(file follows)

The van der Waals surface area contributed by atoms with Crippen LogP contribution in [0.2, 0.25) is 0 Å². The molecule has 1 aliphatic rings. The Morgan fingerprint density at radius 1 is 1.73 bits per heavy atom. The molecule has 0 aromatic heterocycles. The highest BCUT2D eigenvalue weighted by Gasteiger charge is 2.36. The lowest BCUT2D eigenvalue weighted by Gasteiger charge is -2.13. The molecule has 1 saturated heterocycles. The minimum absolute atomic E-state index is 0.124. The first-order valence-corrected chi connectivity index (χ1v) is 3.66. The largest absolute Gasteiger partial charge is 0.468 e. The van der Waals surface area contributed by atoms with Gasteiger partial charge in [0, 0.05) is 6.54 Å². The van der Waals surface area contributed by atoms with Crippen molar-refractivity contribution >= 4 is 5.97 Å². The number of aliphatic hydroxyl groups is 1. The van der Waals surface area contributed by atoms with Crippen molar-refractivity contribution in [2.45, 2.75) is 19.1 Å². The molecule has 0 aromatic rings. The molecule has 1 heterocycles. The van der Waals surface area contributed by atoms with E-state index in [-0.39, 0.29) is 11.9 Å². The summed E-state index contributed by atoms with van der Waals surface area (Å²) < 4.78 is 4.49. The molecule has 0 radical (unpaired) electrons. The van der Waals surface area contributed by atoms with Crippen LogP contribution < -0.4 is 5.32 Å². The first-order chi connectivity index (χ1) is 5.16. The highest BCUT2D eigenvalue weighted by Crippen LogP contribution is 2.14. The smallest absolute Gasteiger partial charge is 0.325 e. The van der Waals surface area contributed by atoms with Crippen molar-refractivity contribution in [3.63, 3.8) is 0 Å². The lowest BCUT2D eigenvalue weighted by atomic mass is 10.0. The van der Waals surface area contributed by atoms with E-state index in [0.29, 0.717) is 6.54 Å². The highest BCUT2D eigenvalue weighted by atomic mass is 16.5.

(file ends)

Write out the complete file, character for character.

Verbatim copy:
The van der Waals surface area contributed by atoms with Crippen LogP contribution in [0.2, 0.25) is 0 Å². The molecule has 1 aliphatic rings. The Morgan fingerprint density at radius 1 is 1.73 bits per heavy atom. The molecule has 0 aromatic heterocycles. The highest BCUT2D eigenvalue weighted by Gasteiger charge is 2.36. The lowest BCUT2D eigenvalue weighted by Gasteiger charge is -2.13. The molecule has 1 saturated heterocycles. The minimum absolute atomic E-state index is 0.124. The first-order valence-corrected chi connectivity index (χ1v) is 3.66. The largest absolute Gasteiger partial charge is 0.468 e. The van der Waals surface area contributed by atoms with Gasteiger partial charge in [0, 0.05) is 6.54 Å². The van der Waals surface area contributed by atoms with Crippen molar-refractivity contribution >= 4 is 5.97 Å². The number of aliphatic hydroxyl groups is 1. The van der Waals surface area contributed by atoms with Crippen molar-refractivity contribution in [2.45, 2.75) is 19.1 Å². The molecule has 0 aromatic rings. The molecule has 1 heterocycles. The van der Waals surface area contributed by atoms with E-state index in [-0.39, 0.29) is 11.9 Å². The summed E-state index contributed by atoms with van der Waals surface area (Å²) < 4.78 is 4.49. The molecule has 0 radical (unpaired) electrons. The van der Waals surface area contributed by atoms with Crippen LogP contribution < -0.4 is 5.32 Å². The first-order chi connectivity index (χ1) is 5.16. The highest BCUT2D eigenvalue weighted by Crippen LogP contribution is 2.14. The smallest absolute Gasteiger partial charge is 0.325 e. The van der Waals surface area contributed by atoms with Crippen molar-refractivity contribution in [3.63, 3.8) is 0 Å². The lowest BCUT2D eigenvalue weighted by atomic mass is 10.0. The van der Waals surface area contributed by atoms with E-state index in [0.29, 0.717) is 6.54 Å². The highest BCUT2D eigenvalue weighted by atomic mass is 16.5.